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binds us together. one by one. perhaps even inspiring them to continually revenue the promise that is the united states. the past this prolonged but it has victories and setbacks that characterize the journey with the ticket and the future of this great nation holds bill as promised to remain foundational and strong, rich in character, entirely unique, beautiful in its design and above all things, enduring. with that in mind it is no hyperbole to suggest that the collective stories of our presidential sites each with its own colorful legacy at times controversial episodes and tension for poultice is perhaps in all reality the story of america itself. to further enlighten us in this regard, please join me in welcoming this extraordinary panel this morning that we have assembled.
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we are going to introduce each of them to you but this session is presidential history and memory and so these panelists who experience and expertise that distinguish each of them is intra-goal to better understand the myriad of lenses the presidency in that moment and overtime. let me introduce the moderator and a great pleasure for me to have susan join me on the panel. she is the co-ceo of c-span. and joining her as a panelist. first barbara perry and the director of the presidential studies at the university of virginia at the miller center. jeffrey engel is the director of the center at southern methodist university. richard norton smith, jeffrey rosen and cookie roberts, chain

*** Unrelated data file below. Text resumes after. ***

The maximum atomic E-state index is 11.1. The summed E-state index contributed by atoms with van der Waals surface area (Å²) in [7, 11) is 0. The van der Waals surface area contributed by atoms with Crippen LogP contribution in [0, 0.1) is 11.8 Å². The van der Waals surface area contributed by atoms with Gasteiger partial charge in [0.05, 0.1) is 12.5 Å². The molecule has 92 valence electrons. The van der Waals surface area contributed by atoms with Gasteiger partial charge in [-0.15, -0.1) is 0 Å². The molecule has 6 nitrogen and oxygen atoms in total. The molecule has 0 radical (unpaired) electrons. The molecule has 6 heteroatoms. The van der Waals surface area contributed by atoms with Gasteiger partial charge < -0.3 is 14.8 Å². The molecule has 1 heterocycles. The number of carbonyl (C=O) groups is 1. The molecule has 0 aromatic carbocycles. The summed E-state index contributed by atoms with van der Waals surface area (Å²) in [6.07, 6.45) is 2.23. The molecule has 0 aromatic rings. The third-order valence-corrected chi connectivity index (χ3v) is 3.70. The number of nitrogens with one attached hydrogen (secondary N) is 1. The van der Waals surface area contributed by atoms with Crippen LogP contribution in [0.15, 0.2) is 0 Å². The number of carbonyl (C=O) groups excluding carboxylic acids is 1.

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28, the ceo of the lyndon johnson foundation. join me in welcoming our guests here today. [ applause ] guests here today. [ applause ] >> reporter: good morning everyone. it is still light little -- it is delightful. we have been giving the task to talk about disruptions to the factual history that all of us in this room in whatever capacity we are and strives to tell a. we had a really lively organized -- organized conference call and back-and-
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forth emails and my job was trying to organize that what i have done is to think about destructors and what i've done and i organized them into sex -- six of them and we will extend the time. they are, popular culture, current events and decidable trends, research, constituent groups, digital technology, funding. we will start off with popular culture. you are talking about how you have so many wonderful academic programs at the national constitution center. you bring in so many scholars but the most successful traffic builder had nothing to do with that.>> yes and it is called -- there are the centerpieces.
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we have bronze statues for the 42 were -- 42 signers of the constitution and in the for the room is washington and madison. i think we need a rock meters -- musical. the american way and they led the athenians astray. it does not work. right next to madison and washington is hamilton and the kids just brush to this proud, small creature who was in the room where it happened and he set the world on fire. we discovered by putting the name hamilton next to the picture is a great way to bring people in it. a sing -- simple pt barman -- pt barnum apart.
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bring less compelling framework. we have the most important from the philosophical perspective of james wilson. he came up with the up to -- idea that -- he ended up as a supreme court justice and debt and pursued his dented or pick in the movie 1776 which all of us the story and junkies have on this experience and wilson presented it because it is difficult to tell the real story. roger chairman gets a great song because the state rhymes. i don't know a participle from a predicate and i am a simple cobbler from connecticut. i did a quick look at the history of the movies and history about presidents.